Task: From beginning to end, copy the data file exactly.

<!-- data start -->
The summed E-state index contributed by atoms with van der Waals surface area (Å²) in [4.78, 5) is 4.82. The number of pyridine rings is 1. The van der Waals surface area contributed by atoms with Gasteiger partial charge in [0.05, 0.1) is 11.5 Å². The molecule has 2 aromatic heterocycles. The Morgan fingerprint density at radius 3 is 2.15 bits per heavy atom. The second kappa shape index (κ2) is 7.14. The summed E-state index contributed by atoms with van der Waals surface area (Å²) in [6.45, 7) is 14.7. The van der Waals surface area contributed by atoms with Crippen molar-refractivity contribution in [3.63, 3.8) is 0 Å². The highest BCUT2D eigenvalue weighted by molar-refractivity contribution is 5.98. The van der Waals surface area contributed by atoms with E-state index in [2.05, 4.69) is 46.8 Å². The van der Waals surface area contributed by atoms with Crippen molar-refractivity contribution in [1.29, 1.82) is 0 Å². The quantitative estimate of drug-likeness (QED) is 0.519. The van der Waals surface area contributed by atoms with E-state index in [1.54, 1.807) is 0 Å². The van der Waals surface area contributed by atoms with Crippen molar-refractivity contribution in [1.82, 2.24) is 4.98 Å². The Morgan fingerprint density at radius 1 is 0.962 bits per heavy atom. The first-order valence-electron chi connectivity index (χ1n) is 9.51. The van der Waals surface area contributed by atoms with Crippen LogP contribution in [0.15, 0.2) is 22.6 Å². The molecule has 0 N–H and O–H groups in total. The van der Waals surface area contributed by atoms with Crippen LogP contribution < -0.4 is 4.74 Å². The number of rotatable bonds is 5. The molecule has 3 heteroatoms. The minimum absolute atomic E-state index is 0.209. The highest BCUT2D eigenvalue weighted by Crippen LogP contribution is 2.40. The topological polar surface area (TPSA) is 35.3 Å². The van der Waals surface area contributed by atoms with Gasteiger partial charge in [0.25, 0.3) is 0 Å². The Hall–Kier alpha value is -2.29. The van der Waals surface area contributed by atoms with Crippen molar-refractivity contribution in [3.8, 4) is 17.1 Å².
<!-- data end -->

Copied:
The summed E-state index contributed by atoms with van der Waals surface area (Å²) in [4.78, 5) is 4.82. The number of pyridine rings is 1. The van der Waals surface area contributed by atoms with Gasteiger partial charge in [0.05, 0.1) is 11.5 Å². The molecule has 2 aromatic heterocycles. The Morgan fingerprint density at radius 3 is 2.15 bits per heavy atom. The second kappa shape index (κ2) is 7.14. The summed E-state index contributed by atoms with van der Waals surface area (Å²) in [6.45, 7) is 14.7. The van der Waals surface area contributed by atoms with Crippen molar-refractivity contribution in [3.63, 3.8) is 0 Å². The highest BCUT2D eigenvalue weighted by molar-refractivity contribution is 5.98. The van der Waals surface area contributed by atoms with E-state index in [2.05, 4.69) is 46.8 Å². The van der Waals surface area contributed by atoms with Crippen molar-refractivity contribution in [1.29, 1.82) is 0 Å². The quantitative estimate of drug-likeness (QED) is 0.519. The van der Waals surface area contributed by atoms with E-state index in [1.54, 1.807) is 0 Å². The van der Waals surface area contributed by atoms with Crippen molar-refractivity contribution in [1.82, 2.24) is 4.98 Å². The Morgan fingerprint density at radius 1 is 0.962 bits per heavy atom. The first-order valence-electron chi connectivity index (χ1n) is 9.51. The van der Waals surface area contributed by atoms with Crippen LogP contribution in [0.15, 0.2) is 22.6 Å². The molecule has 0 N–H and O–H groups in total. The van der Waals surface area contributed by atoms with Crippen LogP contribution < -0.4 is 4.74 Å². The number of rotatable bonds is 5. The molecule has 3 heteroatoms. The minimum absolute atomic E-state index is 0.209. The highest BCUT2D eigenvalue weighted by Crippen LogP contribution is 2.40. The topological polar surface area (TPSA) is 35.3 Å². The van der Waals surface area contributed by atoms with Gasteiger partial charge in [0.25, 0.3) is 0 Å². The Hall–Kier alpha value is -2.29. The van der Waals surface area contributed by atoms with Crippen molar-refractivity contribution in [3.8, 4) is 17.1 Å².